In G- Band there are many mobile military battlefield surveillance, missile-control and ground surveillance radar sets with short or medium range. The size of the antennas provides an excellent accuracy and resolution, but the relatively small-sized antennas don't bother a fast relocation. The influence of bad weather conditions is very high. Therefore air-surveillance radars use an antenna feed with circular polarization often. This frequency band is predetermined for most types of weather radar used to locate precipitation in temperate zone like Europe.

I/J- Band (X- and Ku- Band Radars)

In this frequency-band (8 to 12 GHz) the relationship between used wave length and size of the antenna is considerably better than in lower frequency-bands. The I/J- Band is a relatively popular radar band for military applications like airborne radars for performing the roles of interceptor, fighter, and attack of enemy fighters and of ground targets. A very small antenna size provides a good performance. Missile guidance systems at I/J- band are of a convenient size and are, therefore, of interest for applications where mobility and light weight are important and very long range is not a major requirement.

This frequency band is wide used for maritime civil and military navigation radars. Very small and cheap antennas with a high rotation speed are adequate for a fair maximum range and a good accuracy. Slotted waveguide and small patch antennas are used as radar antenna, under a protective radome mostly.

This frequency band is also popular for spaceborne or airborne imaging radars based on Synthetic Aperture Radar (SAR) both for military electronic intelligence and civil geographic mapping. A special Inverse Synthetic Aperture Radar (ISAR) is in use as a maritime airborne instrument of pollution control.

K- Band (K- and Ka- Band Radars)

The higher the frequency, the higher is the atmospheric absorption and attenuation of the waves. Otherwise the achievable accuracy and the range resolution rise too. Radar applications in this frequency band provide short range, very high resolution and high data renewing rate. In ATM these radar sets are called Surface Movement Radar (SMR) or (as p. o.) Airport Surface Detection Equipment (ASDE). Using of very short transmitting pulses of a few nanoseconds affords a range resolution, that outline of the aircraft can be seen on the radars display.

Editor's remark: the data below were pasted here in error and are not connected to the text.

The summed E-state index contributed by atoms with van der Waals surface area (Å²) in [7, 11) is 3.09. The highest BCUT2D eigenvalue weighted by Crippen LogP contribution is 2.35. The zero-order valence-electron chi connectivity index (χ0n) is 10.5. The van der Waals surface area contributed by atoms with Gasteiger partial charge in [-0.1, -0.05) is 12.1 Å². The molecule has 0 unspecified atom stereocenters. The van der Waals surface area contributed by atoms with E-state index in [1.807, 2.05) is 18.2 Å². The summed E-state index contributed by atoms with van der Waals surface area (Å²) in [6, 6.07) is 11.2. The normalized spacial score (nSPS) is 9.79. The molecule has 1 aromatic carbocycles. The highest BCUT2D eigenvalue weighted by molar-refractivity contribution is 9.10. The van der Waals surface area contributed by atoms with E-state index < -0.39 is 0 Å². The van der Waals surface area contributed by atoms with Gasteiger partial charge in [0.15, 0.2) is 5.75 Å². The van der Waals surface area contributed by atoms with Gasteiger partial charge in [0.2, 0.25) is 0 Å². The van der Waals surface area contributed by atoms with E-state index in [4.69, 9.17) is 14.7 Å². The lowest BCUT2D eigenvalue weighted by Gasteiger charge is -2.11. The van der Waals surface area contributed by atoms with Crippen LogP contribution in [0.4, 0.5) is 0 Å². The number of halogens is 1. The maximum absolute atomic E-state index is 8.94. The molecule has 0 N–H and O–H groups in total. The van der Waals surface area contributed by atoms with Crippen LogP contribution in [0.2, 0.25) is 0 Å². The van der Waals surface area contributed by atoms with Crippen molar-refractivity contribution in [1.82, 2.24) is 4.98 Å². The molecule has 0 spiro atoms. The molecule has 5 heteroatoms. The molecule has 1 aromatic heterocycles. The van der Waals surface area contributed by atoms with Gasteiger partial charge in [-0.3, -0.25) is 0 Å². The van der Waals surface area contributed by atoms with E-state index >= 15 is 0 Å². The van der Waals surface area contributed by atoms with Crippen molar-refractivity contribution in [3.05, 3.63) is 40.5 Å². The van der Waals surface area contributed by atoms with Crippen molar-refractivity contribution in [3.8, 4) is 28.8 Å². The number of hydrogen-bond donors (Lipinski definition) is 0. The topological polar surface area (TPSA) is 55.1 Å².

By the molecular dispersion (here this is the influence of the air humidity), this frequency band stay for a high attenuation. Radar applications are limited for a short range of a couple of meters here.


Here are two phenomena visible: a maximum of attenuation at about 75 GHz and a relative minimum at about 96 GHz. Both frequency ranges are in use practically. In automotive engineering small built in radar sets operate at 75…76 GHz for parking assistants, blind spot and brake assists. The high attenuation (here the influence of the oxygen molecules O2) enhances the immunity to interference of these radar sets.

There are radar sets operating at 96 to 98 GHz as laboratory equipments yet. These applications give a preview for a use of radar in extremely higher frequencies as 100 GHz.

In Merill Skolniks “Radar Handbook” (3rd edition) the author pleads for the older IEEE- Standard Letter Designation for Radar-Frequency Bands (IEEE-Std. 521-2002). These letter designations (as shown as in the red scale of Figure 1) were originally selected to describe the radar bands as used in World War II. But the usable frequencies are higher than 110 Ghz now - There are phase-controlled generators up to 270 GHz, powerful transmitters up to 350 GHz today. Sooner or later these frequencies will be used for radars too. In parallel, the use of UWB radar is beyond the boundaries of traditional radar frequency bands.

The different designations for Radar-Frequency Bands are very confusing. This is no problem for a radar engineer or technician. These skilled persons can handle with these different bands, frequencies and wave lengths. But they are not responsible for procurement logistics, e.g. for purchasing of maintenance and measurement tools or even to buy a new one radar. Unfortunately, the management of logistics has graduated in business sciences mostly. Therefore, they will have a problem with the confusing band designators. The problem is now to assert, that a frequency generator for I and J-Band serves an X- and Ku-Band Radar and the D-Band Jammer interferes an L-Band Radar.

UWB-radars use a very wide frequency range, beyond of the strict borders of the classic frequency bands. What is better to say: This one e.g. UWB-radar uses a frequency range from E to H-Band, or it uses the same frequencies from higher S-band to lover X-Band?

But so long the offered radar sets will named with the old frequency-band designators by the radar manufacturers, so long the IEEE will declare, that the new frequency bands: “…are not consistent with radar practice and shall not be used to describe radar frequency bands.” I think, it's merely a matter of time, and even the IEEE will change its opinion. Remember: It is not long time ago, even as the metric system of units of measurement was considered inappropriate within the IEEE. And really, to describe how long a mile is, it is better to say “one mile”, instead of “1.853 kilometers”. (What a pity that most people of this world does not know how long is a mile.)

Publisher: Christian Wolff